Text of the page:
IndyCar driver James Hinchcliffe described the features of his Arai-made racing helmet in a short video for Autoweek, which made its way onto YouTube in April 2014. This helmet has highly sophisticated features, including what Hinchcliffe called an "eject system" that incorporates an inflatable plastic bag inside the helmet. The bag can be filled using an external helmet nozzle to lift the helmet off the driver's head from the inside, making it an ideal way to get the helmet off of a driver suspected of having a neck injury. Hinchcliffe also described an important addition mandated for IndyCar helmets in 2014: a strip of material that is adhered to the helmet over the visor. The strip is composed of Zylon fiber, a material long-used in anti-intrusion applications and applications requiring high strength and low weight.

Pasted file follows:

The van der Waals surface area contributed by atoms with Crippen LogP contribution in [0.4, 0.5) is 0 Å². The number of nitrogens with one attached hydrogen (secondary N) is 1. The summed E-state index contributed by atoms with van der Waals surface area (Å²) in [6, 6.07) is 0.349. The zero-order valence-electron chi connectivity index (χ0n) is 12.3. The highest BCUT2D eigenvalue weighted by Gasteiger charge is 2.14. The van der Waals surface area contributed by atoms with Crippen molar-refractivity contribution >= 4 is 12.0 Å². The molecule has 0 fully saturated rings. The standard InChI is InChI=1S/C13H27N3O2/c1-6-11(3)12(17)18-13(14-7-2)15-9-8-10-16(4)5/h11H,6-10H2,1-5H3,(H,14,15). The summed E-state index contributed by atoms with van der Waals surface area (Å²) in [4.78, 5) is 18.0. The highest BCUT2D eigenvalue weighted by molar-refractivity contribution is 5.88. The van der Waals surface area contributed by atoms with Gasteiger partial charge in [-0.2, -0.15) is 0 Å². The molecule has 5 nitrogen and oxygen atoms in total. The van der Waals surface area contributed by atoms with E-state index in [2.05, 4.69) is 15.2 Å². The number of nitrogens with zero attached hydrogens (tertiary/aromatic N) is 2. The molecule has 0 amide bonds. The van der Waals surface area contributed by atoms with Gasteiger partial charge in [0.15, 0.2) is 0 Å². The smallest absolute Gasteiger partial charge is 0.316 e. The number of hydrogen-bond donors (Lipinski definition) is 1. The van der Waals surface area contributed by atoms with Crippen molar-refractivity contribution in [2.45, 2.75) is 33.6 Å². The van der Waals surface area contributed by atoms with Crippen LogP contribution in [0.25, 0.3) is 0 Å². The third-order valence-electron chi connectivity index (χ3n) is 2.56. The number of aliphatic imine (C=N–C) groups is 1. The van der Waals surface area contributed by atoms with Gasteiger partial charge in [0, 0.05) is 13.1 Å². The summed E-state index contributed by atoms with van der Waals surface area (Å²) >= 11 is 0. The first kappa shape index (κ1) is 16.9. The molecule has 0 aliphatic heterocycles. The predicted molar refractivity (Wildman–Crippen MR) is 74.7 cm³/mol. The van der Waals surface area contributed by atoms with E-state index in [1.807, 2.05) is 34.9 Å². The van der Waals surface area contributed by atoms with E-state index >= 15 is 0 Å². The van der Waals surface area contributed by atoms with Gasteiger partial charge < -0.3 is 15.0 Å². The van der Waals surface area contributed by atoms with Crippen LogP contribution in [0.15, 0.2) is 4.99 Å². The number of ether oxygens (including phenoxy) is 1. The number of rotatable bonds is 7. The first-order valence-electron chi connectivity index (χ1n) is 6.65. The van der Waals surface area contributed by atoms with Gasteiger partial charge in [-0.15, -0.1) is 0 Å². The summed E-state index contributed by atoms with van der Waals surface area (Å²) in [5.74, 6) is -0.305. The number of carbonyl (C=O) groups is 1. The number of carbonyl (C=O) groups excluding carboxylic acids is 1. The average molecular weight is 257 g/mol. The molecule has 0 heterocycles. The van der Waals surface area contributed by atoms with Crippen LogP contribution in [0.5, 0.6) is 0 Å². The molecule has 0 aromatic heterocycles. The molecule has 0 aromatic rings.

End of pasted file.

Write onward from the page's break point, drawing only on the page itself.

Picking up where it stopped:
Zylon supplier Toyobo Group (Osaka, Japan) describes the material as consisting of rigid-rod chain molecules of poly(p-phenylene-2,6-benzobisoxazole)(PBO). Zylon fiber applications include sailcloth and yacht ropes, tennis rackets, ski poles, and bicycle wheel spokes. The material is used in motorsport safety applications such as anti-penetration car body panels.
The Zylon strip on IndyCar helmets, Hinchcliffe said in the video, "is going to stop an object much better than just the plastic in the visor."
Hinchcliffe concluded in the video that IndyCar drivers are fortunate "to have this kind of advanced science and technology involved in keeping this thing—" he taps his own head "—in one piece."